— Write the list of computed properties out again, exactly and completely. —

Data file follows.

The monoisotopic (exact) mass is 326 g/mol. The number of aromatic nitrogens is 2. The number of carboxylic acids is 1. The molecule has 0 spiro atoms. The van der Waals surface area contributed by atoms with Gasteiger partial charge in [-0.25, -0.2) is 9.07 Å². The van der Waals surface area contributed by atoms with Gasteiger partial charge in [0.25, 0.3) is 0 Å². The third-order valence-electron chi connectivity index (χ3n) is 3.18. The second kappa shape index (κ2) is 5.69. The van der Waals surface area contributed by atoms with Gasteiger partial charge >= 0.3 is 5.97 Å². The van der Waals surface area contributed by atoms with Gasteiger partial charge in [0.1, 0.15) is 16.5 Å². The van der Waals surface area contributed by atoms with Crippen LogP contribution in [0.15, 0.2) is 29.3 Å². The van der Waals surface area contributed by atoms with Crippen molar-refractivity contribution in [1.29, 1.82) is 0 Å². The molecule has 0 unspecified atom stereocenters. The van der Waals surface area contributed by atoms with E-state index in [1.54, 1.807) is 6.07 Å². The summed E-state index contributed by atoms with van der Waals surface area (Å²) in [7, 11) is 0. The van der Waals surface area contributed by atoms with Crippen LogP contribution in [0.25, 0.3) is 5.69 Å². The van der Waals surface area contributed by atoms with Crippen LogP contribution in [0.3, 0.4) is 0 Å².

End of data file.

The monoisotopic (exact) mass is 326 g/mol. The number of aromatic nitrogens is 2. The number of carboxylic acids is 1. The molecule has 0 spiro atoms. The van der Waals surface area contributed by atoms with Gasteiger partial charge in [-0.25, -0.2) is 9.07 Å². The van der Waals surface area contributed by atoms with Gasteiger partial charge in [0.25, 0.3) is 0 Å². The third-order valence-electron chi connectivity index (χ3n) is 3.18. The second kappa shape index (κ2) is 5.69. The van der Waals surface area contributed by atoms with Gasteiger partial charge >= 0.3 is 5.97 Å². The van der Waals surface area contributed by atoms with Gasteiger partial charge in [0.1, 0.15) is 16.5 Å². The van der Waals surface area contributed by atoms with Crippen LogP contribution in [0.15, 0.2) is 29.3 Å². The van der Waals surface area contributed by atoms with Crippen molar-refractivity contribution in [1.29, 1.82) is 0 Å². The molecule has 0 unspecified atom stereocenters. The van der Waals surface area contributed by atoms with E-state index in [1.54, 1.807) is 6.07 Å². The summed E-state index contributed by atoms with van der Waals surface area (Å²) in [7, 11) is 0. The van der Waals surface area contributed by atoms with Crippen LogP contribution in [0.25, 0.3) is 5.69 Å². The van der Waals surface area contributed by atoms with Crippen LogP contribution in [0.3, 0.4) is 0 Å².